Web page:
After the significant battles of Saipan, Guam, Philippines, Iwo Jima, and Okinawa, the US knew the fanaticism of the Japanese military. With the end of the European war ending on May 8, 1945, US’s full attention was on ending the War in the Pacific. The US Military Intelligence estimated that an invasion of Japan could take years and cost the Allies between 1.7 to 4 million casualties and 800,000 dead service members. As a result of these predictions, President Franklin D. Roosevelt and his top military commanders decided to use their new atomic weapon against the Japanese. England and Canada were advised, and they agreed with the military decision.
On July 26, 1945, an ultimatum was given to the Japanese Emperor and its military commanders for “unconditional surrender or suffer prompt and utter destruction”; otherwise, the US would release a new type of weapon upon a major Japanese city. The Japanese chose to ignore the ultimatum.
Hiroshima was chosen because of its large urban areas, industrial factories, and military facilities. This new atomic weapon was top secret and massive in size; it was decided to use the Island of Tinian as the launching airfield. A huge hole was dug in the runway, and large electronic jacks were used to lower the bomb into its hole. The bomber aircraft’s name was Enola Gay, and she was back over the hole, and the atomic bomb was lifted and secured to the bomber’s underside. Their crew knew they would have a six-hour flying time to their Japan target, and two other B-29s accompanied her.
On August 8, 1945, “Little Boy,” an enriched uranium fission bomb, was dropped on Hiroshima with truly devastating results; over 129,000 people died in the blast, and thousands died later from their burns and radiation poisoning. Because the bomb detonated in the air, the radius of destruction was 1.5 miles in each direction, with fires reaching out 4.5 miles, resulting in 70 percent of all Hiroshima buildings being flattened.
After the bombing of Hiroshima, President Roosevelt went on the radio and announced the use of the US’s new weapon; he acknowledged that if our enemies had developed it first, it would have been used against our country to end WWII. He again called for the Japanese unconditional surrender or “continue to expect a rain of ruin from the air.” This was a widely delivered speech in the US, and it was intercepted by the Japanese military and their news outlets.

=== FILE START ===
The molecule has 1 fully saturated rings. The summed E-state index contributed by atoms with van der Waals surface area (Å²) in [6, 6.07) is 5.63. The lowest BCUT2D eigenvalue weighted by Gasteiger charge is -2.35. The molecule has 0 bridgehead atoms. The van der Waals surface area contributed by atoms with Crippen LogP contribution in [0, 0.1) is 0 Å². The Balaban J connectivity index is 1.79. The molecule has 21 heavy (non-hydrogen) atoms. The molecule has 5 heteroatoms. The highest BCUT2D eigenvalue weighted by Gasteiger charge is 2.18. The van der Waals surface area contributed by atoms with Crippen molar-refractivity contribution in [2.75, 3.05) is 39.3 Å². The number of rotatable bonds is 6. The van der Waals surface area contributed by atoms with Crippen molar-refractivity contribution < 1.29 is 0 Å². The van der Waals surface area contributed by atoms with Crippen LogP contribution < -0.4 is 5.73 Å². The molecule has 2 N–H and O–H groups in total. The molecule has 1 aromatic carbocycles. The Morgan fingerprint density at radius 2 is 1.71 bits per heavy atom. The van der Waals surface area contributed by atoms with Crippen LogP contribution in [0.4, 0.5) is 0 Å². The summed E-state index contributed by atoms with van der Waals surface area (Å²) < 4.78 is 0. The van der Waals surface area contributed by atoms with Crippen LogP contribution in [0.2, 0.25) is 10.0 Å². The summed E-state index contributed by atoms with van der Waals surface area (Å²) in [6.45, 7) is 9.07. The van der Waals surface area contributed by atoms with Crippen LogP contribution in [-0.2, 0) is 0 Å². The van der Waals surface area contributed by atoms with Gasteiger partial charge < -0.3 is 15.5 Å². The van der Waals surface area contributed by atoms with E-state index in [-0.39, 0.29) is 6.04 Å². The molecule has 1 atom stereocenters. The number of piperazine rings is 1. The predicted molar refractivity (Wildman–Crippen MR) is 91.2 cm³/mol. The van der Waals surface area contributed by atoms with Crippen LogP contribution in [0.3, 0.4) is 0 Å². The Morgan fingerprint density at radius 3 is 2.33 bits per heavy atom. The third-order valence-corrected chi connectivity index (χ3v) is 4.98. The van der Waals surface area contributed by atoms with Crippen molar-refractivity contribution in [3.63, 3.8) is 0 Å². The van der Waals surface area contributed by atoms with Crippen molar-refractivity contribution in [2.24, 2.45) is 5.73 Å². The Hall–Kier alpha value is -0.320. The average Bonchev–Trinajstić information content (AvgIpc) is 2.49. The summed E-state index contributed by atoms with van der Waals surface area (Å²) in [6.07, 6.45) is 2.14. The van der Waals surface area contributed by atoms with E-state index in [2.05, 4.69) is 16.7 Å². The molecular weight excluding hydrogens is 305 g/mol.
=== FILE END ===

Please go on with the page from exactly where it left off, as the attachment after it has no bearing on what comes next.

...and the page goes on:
For the next three days, Prime Minister Suzuki of Japan refused the request for surrender. Thus, the US President and his top military commanders decided to select another major Japanese city and chose Nagasaki due to its vast naval bases.
On August 9, 1945, another US bomber left the Island of Tinian for Japan with “Fat Boy,” a plutonium implosion-type nuclear bomb, resulting in 226,000 casualties and the destruction of Nagasaki. This bomb was more powerful than “Little Boy,” but due to the drop’s hilly location, the destruction radius was just under a mile, causing fires that spread throughout the wooden city by high winds. Like Hiroshima, Nagasaki was destroyed beyond recognition.
Shocked by the destruction of Hiroshima and Nagasaki, the Emperor of Japan and his top military generals surrendered on August 15, 1945. A few days later, the Soviet Union declared war on Japan.
On Sept 2, 1945, the government of Japanese signed the instrument of surrender on the USS Missouri Battleship, effectively ending World War II.
So many US personnel were lost in the battle for Saipan and Guam that after the war, the US dedicated the 400-acre American Memorial Park in Saipan, which is in the central city of Garapan. On Guam, other War Memorials were established during significant battles. To this day, National Park Service and its non-profit Pacific Historic Parks run and help maintain these Saipan and Guam parks, memorials, and visitor centers.